Fade to Black

I admit it: I’m a music snob.

That comes as no surprise to those of you who know me. I like some music and other music, I just don’t like. I admit it, I realize some people may not like it, but I don’t see anything wrong with it. In fact, it’s sort of a rite of passage for some – when you pass from loving any song you can dance to to being selective about which songs you want to dance to and which you find completely uninspiring, either because you’ve been around long enough to hear them one too many times or because you’ve developed a sense of taste that reflects your personal preference and dance style.

Anyway, there’s a whole Pandora’s box to be explored concerning music, and for the moment, I’d like to pick just one item: cross-fading.

Cross-fading, as any user of iTunes knows, is when the end of one song overlaps with the beginning of the next – one fades out as one fades in. Personally, I really, really dislike it.

As a dancer, I like a beginning and an ending to my songs – a complete story to my dance – and cross-fading deprives me of both of those. Plus, I like time to finish with one partner, thank her and escort her off the floor, and ask another partner and guide her onto the floor before I’ve missed too much of the next song.

Honestly, I don’t know who thought or still thinks cross-fading is a good idea, but every now and then there’s a DJ who does it, and it irks me to no end. (Of course, waiting more than a second or two between songs irks me as well – where’s the music? why are you letting the energy die?)

So am I alone? Anyone else out there snobbish enough to care about things like cross-fading? Anyone have a personal preference for song transitions? (Song selection? Another topic for another time…) Anyone out there a DJ and have an opinion on this?


  1. I agree completely. I went to a dance last night, and while the mix was really good, the DJ faded one tune into the next. It was unsettling, and caused some confusing and inconvenient moments for dancers. I like a tune to end so you can end the dance, escort your partner off the floor, and find another partner perhaps just as the intro to the next song begins. This is how social dancing should be.

  2. Okay, let's see if I can post this time with a brand new gmail account :).I also am not a fan of cross-fading…Um, is the song done? The end of the song is an important social cue. Without a beginning and an end, the songs become long run-on sentences. Reading Faulkner can be challenging because there's no 'breath'….dancing to cross-faded 'Faulknerian' playlists is the same. I think of a whole night of dancing as a series of conversations; with cross-fading, it is no longer a 'series,' but is one long exhausting lecture.Just my two-cents…give me a breath so I can start another interesting conversation on a new topic!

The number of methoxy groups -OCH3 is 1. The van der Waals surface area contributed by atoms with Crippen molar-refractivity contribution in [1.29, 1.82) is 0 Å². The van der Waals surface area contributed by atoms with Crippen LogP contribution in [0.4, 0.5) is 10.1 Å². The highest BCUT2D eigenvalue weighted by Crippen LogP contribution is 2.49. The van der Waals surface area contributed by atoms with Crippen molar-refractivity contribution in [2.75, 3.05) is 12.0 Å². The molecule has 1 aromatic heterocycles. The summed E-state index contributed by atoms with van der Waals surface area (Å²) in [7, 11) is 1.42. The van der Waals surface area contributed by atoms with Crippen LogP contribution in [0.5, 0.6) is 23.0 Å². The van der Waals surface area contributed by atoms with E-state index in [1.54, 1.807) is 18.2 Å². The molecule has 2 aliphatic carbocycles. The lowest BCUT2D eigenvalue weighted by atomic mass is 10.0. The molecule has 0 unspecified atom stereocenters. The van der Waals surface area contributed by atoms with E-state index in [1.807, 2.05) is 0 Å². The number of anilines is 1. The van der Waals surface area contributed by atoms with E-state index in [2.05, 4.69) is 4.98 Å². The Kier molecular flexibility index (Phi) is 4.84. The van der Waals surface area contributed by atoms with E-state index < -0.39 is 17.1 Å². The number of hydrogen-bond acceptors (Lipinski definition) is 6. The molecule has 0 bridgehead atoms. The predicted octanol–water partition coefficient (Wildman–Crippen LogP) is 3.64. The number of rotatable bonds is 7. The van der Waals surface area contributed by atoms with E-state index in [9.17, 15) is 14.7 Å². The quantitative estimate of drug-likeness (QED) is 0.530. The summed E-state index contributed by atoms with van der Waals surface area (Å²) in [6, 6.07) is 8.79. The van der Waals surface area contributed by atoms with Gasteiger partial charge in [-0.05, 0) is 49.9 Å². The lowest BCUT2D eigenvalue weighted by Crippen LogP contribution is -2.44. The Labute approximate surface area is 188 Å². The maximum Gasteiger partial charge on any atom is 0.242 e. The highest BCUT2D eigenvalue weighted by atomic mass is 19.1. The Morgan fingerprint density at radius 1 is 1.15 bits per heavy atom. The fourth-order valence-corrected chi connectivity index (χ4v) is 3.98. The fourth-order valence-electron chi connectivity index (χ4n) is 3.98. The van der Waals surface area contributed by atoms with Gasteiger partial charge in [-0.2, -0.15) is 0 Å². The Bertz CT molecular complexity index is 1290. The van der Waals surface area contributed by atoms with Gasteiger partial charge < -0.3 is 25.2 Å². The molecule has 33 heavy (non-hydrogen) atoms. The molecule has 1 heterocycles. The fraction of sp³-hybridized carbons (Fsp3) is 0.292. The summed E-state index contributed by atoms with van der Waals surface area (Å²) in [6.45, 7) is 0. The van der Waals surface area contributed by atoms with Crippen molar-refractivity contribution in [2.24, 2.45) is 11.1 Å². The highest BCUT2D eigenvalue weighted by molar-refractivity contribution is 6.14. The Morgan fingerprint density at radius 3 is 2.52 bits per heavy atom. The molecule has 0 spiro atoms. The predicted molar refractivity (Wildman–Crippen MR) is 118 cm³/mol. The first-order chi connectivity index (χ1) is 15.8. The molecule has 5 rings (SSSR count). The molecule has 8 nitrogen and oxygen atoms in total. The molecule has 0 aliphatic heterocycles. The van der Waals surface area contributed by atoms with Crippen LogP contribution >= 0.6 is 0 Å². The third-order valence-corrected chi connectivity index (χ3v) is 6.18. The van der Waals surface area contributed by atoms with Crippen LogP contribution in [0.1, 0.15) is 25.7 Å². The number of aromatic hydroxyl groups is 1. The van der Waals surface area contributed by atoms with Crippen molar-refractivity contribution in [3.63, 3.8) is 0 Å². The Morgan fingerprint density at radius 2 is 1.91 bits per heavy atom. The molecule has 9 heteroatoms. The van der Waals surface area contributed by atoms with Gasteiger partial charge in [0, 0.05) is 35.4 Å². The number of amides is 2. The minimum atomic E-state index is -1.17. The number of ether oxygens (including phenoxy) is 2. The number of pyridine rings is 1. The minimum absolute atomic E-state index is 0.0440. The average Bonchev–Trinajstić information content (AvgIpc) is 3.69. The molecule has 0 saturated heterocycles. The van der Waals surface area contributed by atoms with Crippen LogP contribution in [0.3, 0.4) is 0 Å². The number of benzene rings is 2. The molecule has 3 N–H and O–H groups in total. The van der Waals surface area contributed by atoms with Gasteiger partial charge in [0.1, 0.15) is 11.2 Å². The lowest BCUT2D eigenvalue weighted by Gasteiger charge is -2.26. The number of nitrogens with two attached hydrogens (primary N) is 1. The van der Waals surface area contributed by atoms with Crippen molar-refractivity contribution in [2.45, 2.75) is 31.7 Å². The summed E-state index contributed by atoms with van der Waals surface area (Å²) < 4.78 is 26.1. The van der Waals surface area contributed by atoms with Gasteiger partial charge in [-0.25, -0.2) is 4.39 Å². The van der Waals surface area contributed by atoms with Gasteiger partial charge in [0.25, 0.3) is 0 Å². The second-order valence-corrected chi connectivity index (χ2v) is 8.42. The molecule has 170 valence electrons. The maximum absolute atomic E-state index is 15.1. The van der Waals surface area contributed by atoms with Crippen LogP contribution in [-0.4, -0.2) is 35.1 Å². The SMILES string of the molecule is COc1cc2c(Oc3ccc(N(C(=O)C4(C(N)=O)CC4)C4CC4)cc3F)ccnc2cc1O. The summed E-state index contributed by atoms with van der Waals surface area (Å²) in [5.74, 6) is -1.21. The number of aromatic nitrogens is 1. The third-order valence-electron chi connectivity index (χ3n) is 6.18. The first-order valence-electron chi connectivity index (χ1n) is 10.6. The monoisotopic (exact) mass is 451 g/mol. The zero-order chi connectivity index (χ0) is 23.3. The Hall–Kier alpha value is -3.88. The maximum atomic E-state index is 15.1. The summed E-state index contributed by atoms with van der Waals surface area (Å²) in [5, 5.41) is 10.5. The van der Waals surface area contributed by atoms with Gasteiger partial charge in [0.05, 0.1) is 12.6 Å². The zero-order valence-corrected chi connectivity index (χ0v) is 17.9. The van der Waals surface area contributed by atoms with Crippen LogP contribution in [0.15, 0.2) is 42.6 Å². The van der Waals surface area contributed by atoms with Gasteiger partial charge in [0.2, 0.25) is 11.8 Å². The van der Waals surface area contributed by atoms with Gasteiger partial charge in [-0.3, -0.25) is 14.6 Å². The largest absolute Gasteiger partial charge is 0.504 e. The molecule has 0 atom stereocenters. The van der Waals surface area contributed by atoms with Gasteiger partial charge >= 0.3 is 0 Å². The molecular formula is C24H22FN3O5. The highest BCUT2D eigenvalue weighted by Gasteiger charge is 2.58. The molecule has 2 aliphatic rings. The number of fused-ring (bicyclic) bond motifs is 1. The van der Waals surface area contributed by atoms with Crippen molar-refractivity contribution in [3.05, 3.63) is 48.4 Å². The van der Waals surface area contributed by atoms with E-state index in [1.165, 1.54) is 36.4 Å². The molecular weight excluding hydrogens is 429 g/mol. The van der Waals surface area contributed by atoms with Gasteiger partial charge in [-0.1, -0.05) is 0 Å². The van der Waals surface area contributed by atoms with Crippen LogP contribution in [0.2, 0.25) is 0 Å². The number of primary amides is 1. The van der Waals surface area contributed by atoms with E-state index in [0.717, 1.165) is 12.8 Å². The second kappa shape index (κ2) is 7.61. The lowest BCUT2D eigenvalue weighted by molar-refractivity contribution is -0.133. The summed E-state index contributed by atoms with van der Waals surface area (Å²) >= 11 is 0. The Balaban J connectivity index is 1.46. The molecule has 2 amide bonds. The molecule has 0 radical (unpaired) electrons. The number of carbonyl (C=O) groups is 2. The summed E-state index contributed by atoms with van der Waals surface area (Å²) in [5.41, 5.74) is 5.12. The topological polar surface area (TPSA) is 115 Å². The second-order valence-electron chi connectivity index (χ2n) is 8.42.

3. Been there done that. I learned from an old fashioned dj. Someone with 20 years of doing it the old fashioned way. Vinyl and CD's. There is a lot of purpose in a break between songs and break between sets. The first idea is simple to do as you say. Get the floor cleared. In large crowds it takes some time. You can give it some time so there is not a fight and you make it enjoyable.In a formal setting where there progressive dances where the floor is being circled it takes time to get them to circle and get off the floor. My next observation is that its not just the skipping from one to the next song. So it's also how you do it. In the days of Vinyl, and CD's there is spacing, but it's often not observed. The person who mastered that CD had the discretion of setting how you got from one song to the next. They had their own fade out, inter song gap, and song start, intro, outro. They are never the same. So when you transition one song to using cross fade did you clear the gap or did they. Did you get the fade, how long, and who's fade was it?Next there is crowd vibe. Just how exactly and when you switch to the next song is not just building a continuous stream of music. When you've spent time building the electricity in the crowd how do you transition that electricity to something slower without killing the vibe. Some great songs get killed by not letting energy run out before you flip to a different tempo. There is also that process of fading. Sometimes its a quick thing. Sometimes you have to slow outro a long fade song. Whos doing that with the electronic version. The electronic problems get even more interesting when those DJ's realize they have hit that long outro on a song that was also faded into infinity and the have left the crowd hanging… Ack. There is anticipation. There is a moment when flipping that song can build something electric in the crowd. Hitting that charge button is just flat out awesome.Software is not good about it. It will just spin up the next song and run it. But what about the intro. Did you dial in to the first of the song or did you just let them intro. One of my favorite things to do was to fade out and get that magic moment then hit them with the best shot. Man when that groove is on. It's on!Oh and there is the level thing. There is nothing worse than volume leveling and a fader that was never used. So you spent all that time building the groove and bam. The levels are too low or high and you've caught them hanging. What the heck is that DJ doing everyone says? Then you see some guy racing across the floor to catch their mistake and try and fix it. When you do the job. Do the job. You can come down once in a while for good friend after you spun it up and you know where the mix is going. But if your not watching it.. Man. I could keep going.. But I'm on right on track with you Eric. There are dj's with skill!! And then there are the others..

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